Temperature in the morning is supposed to be in the low 40s.  I should have plenty of time to run another whole truckload of dogs.

Sunday, August 4, 2013

Training in the Rain and other topics.

Saturday Big Thudd was with us to run dogs.  He and I started up into a cut with Max and Rigby and we're soon getting a thorough soaking as a gentle shower turned into a downpour.  It didn't seem to bother the two setters as they covered a lot of ground but it may have hampered scenting conditions as Max was the only one to come up with a bird -- a nice find on a woodcock.

Tim and Tony then went off to one cover to run Little Thudd while Dave Hawke and I went around the corner to another one.  Jagger and Daisy hunted well in a cover that had been consistently producing both grouse and woodcock.  Jagger was feeling his oats and got behind a hill to the tune of 400 + yards before I climbed up to the top where I had better GPS signal and e-collar connection.  Once I got him rounded up and we headed back down through the cover he had a picture perfect find on a grouse.  She didn't sit long and Jagger went in hot pursuit.  When he came back around he flash pointed and then chased a 1/2 size young grouse.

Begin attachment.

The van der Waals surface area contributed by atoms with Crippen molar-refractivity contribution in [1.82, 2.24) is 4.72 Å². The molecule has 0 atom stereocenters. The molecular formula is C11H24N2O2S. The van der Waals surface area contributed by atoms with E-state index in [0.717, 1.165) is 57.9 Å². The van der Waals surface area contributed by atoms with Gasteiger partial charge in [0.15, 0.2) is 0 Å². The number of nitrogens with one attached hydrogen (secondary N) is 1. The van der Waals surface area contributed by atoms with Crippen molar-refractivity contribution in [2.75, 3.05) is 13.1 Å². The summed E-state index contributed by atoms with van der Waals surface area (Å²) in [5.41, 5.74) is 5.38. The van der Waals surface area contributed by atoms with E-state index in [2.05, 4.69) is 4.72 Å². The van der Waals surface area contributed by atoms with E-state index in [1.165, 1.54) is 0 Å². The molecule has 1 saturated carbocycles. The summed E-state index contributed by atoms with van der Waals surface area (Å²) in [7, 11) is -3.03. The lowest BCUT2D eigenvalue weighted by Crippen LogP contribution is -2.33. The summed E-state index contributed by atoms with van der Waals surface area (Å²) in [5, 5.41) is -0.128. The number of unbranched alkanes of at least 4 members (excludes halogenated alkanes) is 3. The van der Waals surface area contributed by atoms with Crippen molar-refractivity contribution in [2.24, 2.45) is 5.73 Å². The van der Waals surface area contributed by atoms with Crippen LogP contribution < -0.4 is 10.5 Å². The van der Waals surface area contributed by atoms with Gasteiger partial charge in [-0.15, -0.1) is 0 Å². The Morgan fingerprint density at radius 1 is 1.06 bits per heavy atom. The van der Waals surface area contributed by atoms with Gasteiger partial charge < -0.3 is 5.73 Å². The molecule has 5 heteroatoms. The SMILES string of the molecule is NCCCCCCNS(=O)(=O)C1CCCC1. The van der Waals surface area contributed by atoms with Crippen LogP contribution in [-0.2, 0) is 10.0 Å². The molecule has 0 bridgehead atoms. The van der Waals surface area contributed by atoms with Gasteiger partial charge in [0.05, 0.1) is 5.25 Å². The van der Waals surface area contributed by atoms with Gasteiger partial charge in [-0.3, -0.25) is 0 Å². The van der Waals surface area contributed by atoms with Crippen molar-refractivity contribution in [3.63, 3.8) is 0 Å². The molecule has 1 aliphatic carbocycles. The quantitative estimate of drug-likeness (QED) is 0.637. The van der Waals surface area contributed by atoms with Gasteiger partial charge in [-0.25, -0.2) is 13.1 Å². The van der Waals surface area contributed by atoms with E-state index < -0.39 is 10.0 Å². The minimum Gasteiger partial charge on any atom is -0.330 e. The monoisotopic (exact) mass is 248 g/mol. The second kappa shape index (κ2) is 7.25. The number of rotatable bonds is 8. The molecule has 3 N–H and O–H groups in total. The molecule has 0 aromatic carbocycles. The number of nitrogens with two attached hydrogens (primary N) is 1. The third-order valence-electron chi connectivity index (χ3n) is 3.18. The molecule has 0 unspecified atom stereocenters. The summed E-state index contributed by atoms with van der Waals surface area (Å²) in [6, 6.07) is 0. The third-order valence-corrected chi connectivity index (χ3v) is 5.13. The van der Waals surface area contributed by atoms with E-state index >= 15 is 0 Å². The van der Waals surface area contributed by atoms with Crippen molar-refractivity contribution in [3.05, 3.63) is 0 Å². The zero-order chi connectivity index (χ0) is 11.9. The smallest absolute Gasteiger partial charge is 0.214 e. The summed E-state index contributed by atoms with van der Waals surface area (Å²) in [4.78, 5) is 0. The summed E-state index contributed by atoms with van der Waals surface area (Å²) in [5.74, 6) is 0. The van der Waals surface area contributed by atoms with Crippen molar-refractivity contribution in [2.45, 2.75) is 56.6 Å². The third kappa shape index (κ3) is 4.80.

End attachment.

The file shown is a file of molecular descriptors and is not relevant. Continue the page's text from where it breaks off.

After breakfast Katie, Tim and I took Brandy up on Sanderson Hill for a run.  She hunted hard but couldn't dig out a bird.  This cover is suffering from too much cutting and clearing.  It will probably be a few years before it fills in and starts holding the number of birds it did in the past.

Today Tony, Dave and I joined a group of 20+ people out at the Kilkenny grounds to clear courses for the Grand National in November.  We got the Lonesome Ridge course that Jack won the Grand on in 2007.  It was fun to go around and remember his run.  It was also amazing how much the cover has changed in the last six years and even more dramatic when I think back to first cutting the course in the early 90s.  You can really let a dog roll on that course but you're going to have to be lucky and get a bird in the last 15 minutes when the course drops down along the Upper Ammonusuc.

The really amazing thing today was the number of people who turned out to answer Joe Dahl's request for help.  Joe is very generous with his time helping other put on trials and today he got reap what he's be sowing.  People came from all six New England state, New York, and New Brunswick to pitch in and get six courses ready in one morning of work.  Many hands do make light work.